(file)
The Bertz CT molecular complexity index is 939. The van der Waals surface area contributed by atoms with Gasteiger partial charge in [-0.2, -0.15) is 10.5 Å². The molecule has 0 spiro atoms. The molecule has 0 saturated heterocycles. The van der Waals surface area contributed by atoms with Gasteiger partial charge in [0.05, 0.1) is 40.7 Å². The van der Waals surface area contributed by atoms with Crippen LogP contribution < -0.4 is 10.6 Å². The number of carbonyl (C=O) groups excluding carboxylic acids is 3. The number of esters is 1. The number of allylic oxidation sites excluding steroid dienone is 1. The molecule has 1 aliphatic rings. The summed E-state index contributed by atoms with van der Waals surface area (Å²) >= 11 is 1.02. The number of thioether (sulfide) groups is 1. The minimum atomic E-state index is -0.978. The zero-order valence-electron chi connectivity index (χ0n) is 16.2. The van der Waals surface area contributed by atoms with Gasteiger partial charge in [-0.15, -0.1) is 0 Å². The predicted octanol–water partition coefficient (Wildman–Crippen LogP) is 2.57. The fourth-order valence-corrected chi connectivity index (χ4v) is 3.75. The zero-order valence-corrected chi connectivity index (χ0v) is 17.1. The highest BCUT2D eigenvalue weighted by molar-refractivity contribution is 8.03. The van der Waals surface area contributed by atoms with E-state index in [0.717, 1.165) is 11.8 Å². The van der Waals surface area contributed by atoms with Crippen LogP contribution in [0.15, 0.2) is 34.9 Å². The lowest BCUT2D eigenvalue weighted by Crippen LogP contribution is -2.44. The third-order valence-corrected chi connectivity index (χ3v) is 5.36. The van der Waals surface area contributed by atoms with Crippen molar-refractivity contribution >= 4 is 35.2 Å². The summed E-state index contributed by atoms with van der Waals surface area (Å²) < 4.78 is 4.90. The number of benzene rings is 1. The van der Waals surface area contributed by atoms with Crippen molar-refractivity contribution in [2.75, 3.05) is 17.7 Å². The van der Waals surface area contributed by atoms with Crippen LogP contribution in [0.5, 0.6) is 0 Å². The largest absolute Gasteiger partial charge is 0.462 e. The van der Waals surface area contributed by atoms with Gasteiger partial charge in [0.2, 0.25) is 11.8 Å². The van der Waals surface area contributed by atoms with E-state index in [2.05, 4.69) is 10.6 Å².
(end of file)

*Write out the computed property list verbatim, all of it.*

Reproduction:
The Bertz CT molecular complexity index is 939. The van der Waals surface area contributed by atoms with Gasteiger partial charge in [-0.2, -0.15) is 10.5 Å². The molecule has 0 spiro atoms. The molecule has 0 saturated heterocycles. The van der Waals surface area contributed by atoms with Gasteiger partial charge in [0.05, 0.1) is 40.7 Å². The van der Waals surface area contributed by atoms with Crippen LogP contribution < -0.4 is 10.6 Å². The number of carbonyl (C=O) groups excluding carboxylic acids is 3. The number of esters is 1. The number of allylic oxidation sites excluding steroid dienone is 1. The molecule has 1 aliphatic rings. The summed E-state index contributed by atoms with van der Waals surface area (Å²) >= 11 is 1.02. The number of thioether (sulfide) groups is 1. The minimum atomic E-state index is -0.978. The zero-order valence-electron chi connectivity index (χ0n) is 16.2. The van der Waals surface area contributed by atoms with Gasteiger partial charge in [-0.15, -0.1) is 0 Å². The predicted octanol–water partition coefficient (Wildman–Crippen LogP) is 2.57. The fourth-order valence-corrected chi connectivity index (χ4v) is 3.75. The zero-order valence-corrected chi connectivity index (χ0v) is 17.1. The highest BCUT2D eigenvalue weighted by molar-refractivity contribution is 8.03. The van der Waals surface area contributed by atoms with E-state index in [0.717, 1.165) is 11.8 Å². The van der Waals surface area contributed by atoms with Crippen LogP contribution in [0.15, 0.2) is 34.9 Å². The lowest BCUT2D eigenvalue weighted by Crippen LogP contribution is -2.44. The third-order valence-corrected chi connectivity index (χ3v) is 5.36. The van der Waals surface area contributed by atoms with Crippen molar-refractivity contribution >= 4 is 35.2 Å². The summed E-state index contributed by atoms with van der Waals surface area (Å²) < 4.78 is 4.90. The number of benzene rings is 1. The van der Waals surface area contributed by atoms with Crippen molar-refractivity contribution in [2.75, 3.05) is 17.7 Å². The van der Waals surface area contributed by atoms with Crippen LogP contribution in [0.5, 0.6) is 0 Å². The largest absolute Gasteiger partial charge is 0.462 e. The van der Waals surface area contributed by atoms with Gasteiger partial charge in [0.2, 0.25) is 11.8 Å². The van der Waals surface area contributed by atoms with E-state index in [2.05, 4.69) is 10.6 Å².